Community Gardening for Resilience in Sheridan (A COVID-19 Story)
Connecting people to local food is one way the Cent$ible Nutrition Program works to support our communities, and this summer it may be more important than ever.
“We are anticipating a greater need this year for produce along with an increased interest in home gardening,” said Lori Dickinson, CNP educator in Sheridan County.
In 2019, Dickinson and the Sheridan County Extension Office worked together to create a community garden, called Cultivating Integration in Rural Communities and Local Engagement, or the CIRCLE garden.
Dickinson, with a background in social work, saw the garden as a way to engage community members with various backgrounds, including veterans, 4-H youth, scouts, alternative high school students, and master gardeners in local food efforts.
This summer, Dickinson is continuing the integrated community approach to the garden, but with precautions in place to keep everyone safe during the era of COVID-19.
“I am working with one of the veteran’s groups to help them grow at home container gardens,” said Dickinson. “I put together container garden kits for the veterans that may not be able come out to the garden this year. This way if they can come out great but either way they will still have their gardens at home to enjoy.”
Last summer, various veteran’s groups also participated in the garden and enjoyed the produce.
In addition, Dickinson created seed starting kits for youth volunteers to start and tend to plants until they can be planted in the garden.
“We had meetings via zoom and I invited local experts to teach them about seed starting and gardening. It is a chance for them to learn more about the science of gardening and that they can make a big difference in the life of others.” Dickinson said.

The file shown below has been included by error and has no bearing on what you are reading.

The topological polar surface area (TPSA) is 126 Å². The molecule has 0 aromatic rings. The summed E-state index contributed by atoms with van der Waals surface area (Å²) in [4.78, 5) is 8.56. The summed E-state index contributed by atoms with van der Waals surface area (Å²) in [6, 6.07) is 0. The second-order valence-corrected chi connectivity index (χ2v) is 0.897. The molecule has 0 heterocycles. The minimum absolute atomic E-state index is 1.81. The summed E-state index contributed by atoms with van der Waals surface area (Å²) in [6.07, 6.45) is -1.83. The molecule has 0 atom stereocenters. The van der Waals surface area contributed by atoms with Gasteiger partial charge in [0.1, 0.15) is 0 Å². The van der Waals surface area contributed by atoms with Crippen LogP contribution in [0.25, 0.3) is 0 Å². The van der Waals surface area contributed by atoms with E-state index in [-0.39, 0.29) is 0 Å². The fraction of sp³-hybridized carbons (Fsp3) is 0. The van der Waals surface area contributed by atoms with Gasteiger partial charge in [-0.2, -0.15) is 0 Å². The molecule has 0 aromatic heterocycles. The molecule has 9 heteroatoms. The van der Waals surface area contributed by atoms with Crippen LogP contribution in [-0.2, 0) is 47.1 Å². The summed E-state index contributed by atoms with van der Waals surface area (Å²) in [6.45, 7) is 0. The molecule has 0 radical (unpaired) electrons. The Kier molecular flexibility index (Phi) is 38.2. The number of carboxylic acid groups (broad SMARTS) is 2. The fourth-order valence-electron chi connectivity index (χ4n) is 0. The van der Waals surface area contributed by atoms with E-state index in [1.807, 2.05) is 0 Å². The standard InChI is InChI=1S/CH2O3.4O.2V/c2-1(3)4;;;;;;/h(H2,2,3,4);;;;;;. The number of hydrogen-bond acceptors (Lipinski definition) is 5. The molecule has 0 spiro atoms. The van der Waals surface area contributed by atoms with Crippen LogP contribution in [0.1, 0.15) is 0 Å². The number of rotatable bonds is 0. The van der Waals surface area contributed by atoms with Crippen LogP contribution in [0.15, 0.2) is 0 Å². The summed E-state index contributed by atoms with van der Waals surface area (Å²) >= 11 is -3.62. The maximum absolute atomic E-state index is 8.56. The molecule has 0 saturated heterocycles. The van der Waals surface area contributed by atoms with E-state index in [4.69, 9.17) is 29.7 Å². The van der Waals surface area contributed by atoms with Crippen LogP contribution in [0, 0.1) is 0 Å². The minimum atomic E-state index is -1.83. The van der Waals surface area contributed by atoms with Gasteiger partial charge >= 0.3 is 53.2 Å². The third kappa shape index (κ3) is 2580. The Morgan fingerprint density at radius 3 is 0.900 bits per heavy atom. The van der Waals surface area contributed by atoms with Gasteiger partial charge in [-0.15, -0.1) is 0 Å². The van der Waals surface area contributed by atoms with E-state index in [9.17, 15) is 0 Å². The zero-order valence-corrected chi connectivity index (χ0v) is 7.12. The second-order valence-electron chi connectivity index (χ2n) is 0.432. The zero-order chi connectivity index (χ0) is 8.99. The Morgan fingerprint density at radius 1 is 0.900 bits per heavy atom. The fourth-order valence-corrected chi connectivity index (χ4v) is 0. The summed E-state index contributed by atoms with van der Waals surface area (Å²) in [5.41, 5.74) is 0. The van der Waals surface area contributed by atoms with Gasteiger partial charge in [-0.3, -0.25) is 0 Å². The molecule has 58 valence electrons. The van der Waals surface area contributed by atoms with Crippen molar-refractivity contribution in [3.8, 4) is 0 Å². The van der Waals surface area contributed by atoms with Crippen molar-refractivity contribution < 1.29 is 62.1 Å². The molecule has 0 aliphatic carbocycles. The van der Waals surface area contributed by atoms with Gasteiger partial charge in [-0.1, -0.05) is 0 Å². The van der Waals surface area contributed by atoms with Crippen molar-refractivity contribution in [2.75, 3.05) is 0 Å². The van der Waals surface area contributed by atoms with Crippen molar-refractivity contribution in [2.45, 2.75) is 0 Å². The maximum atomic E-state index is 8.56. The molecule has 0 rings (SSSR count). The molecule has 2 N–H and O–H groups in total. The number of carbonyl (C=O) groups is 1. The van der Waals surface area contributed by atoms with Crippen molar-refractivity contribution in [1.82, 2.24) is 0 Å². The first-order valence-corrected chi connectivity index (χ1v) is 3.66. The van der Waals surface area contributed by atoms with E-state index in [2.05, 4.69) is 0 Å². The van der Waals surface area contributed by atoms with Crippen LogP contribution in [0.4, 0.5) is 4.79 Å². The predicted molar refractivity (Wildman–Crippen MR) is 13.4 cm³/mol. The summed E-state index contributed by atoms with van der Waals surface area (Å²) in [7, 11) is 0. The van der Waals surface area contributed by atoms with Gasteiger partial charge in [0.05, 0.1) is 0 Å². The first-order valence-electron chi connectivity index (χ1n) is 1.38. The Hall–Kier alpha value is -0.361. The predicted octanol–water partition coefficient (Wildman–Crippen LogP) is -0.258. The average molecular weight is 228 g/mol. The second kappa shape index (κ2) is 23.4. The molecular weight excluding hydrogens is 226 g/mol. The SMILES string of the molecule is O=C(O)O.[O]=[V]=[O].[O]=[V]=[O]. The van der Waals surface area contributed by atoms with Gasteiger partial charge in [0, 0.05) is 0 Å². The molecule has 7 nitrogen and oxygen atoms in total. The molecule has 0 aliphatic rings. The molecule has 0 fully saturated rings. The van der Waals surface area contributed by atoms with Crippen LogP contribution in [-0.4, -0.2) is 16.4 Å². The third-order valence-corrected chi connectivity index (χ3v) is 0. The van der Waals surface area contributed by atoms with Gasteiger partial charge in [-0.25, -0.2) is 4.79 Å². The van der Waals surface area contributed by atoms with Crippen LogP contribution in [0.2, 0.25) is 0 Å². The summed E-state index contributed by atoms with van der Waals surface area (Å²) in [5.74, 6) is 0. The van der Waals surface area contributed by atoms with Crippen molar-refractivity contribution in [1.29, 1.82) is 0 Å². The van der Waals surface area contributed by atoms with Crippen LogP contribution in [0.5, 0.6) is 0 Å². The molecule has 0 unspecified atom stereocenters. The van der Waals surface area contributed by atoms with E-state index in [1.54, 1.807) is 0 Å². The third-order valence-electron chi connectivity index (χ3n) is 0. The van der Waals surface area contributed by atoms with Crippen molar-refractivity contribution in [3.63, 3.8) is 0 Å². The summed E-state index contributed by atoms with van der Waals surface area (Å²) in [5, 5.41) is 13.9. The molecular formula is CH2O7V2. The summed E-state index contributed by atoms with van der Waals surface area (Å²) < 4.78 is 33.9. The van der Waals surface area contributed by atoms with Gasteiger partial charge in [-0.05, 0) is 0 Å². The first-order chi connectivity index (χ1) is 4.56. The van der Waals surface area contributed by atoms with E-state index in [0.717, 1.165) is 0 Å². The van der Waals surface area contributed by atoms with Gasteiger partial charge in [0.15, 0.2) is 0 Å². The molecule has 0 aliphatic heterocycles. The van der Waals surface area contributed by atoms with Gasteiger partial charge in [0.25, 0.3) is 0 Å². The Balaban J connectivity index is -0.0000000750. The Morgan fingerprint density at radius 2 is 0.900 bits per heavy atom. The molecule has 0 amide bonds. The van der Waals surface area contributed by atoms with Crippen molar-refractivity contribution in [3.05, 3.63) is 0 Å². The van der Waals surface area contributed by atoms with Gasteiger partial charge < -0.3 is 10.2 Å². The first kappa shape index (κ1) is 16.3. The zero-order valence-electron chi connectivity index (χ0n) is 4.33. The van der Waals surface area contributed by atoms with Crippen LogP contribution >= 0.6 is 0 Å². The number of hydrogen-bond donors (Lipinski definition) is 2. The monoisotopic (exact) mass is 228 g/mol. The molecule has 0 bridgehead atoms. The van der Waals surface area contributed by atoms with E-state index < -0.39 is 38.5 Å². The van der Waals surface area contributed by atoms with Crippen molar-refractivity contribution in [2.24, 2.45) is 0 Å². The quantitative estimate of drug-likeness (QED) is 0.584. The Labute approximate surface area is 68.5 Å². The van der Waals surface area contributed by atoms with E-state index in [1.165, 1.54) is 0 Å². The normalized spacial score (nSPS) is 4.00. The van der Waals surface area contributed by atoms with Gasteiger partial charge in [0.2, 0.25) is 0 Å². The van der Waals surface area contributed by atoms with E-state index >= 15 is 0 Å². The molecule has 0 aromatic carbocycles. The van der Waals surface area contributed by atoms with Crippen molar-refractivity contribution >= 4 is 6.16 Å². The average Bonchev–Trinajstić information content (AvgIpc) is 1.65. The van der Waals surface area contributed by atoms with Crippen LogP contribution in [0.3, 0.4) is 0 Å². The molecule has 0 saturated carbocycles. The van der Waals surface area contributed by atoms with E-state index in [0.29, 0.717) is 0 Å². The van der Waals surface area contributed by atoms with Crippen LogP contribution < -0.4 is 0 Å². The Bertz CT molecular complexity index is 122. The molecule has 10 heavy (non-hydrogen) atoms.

Dickinson and the volunteers are also working on some changes to the garden, to make it more accessible and productive, including “no till” gardening techniques, a vertical squash tunnel, irrigation lines, and raised garden boxes, which are being built by a local boy scout. She is hoping to use it as a teaching garden to show different techniques that community members can apply to their own garden.
“Growing your own produce and buying local has always been a great choice, but now it may be more essential that ever,” said Dickinson. “There are a lot of uncertainties as to what we can expect from our food availability in the upcoming months. With this in mind, supporting local food suppliers and growing your own fruits and vegetables has the potential to make a huge difference in the lives of our families and those in our community.”
Last year, the garden produced over 1,200 pounds of produce, which was donated to partner agencies, including the food bank and soup kitchen, as well as to community members with limited resources.
Getting the garden ready and the seeds started.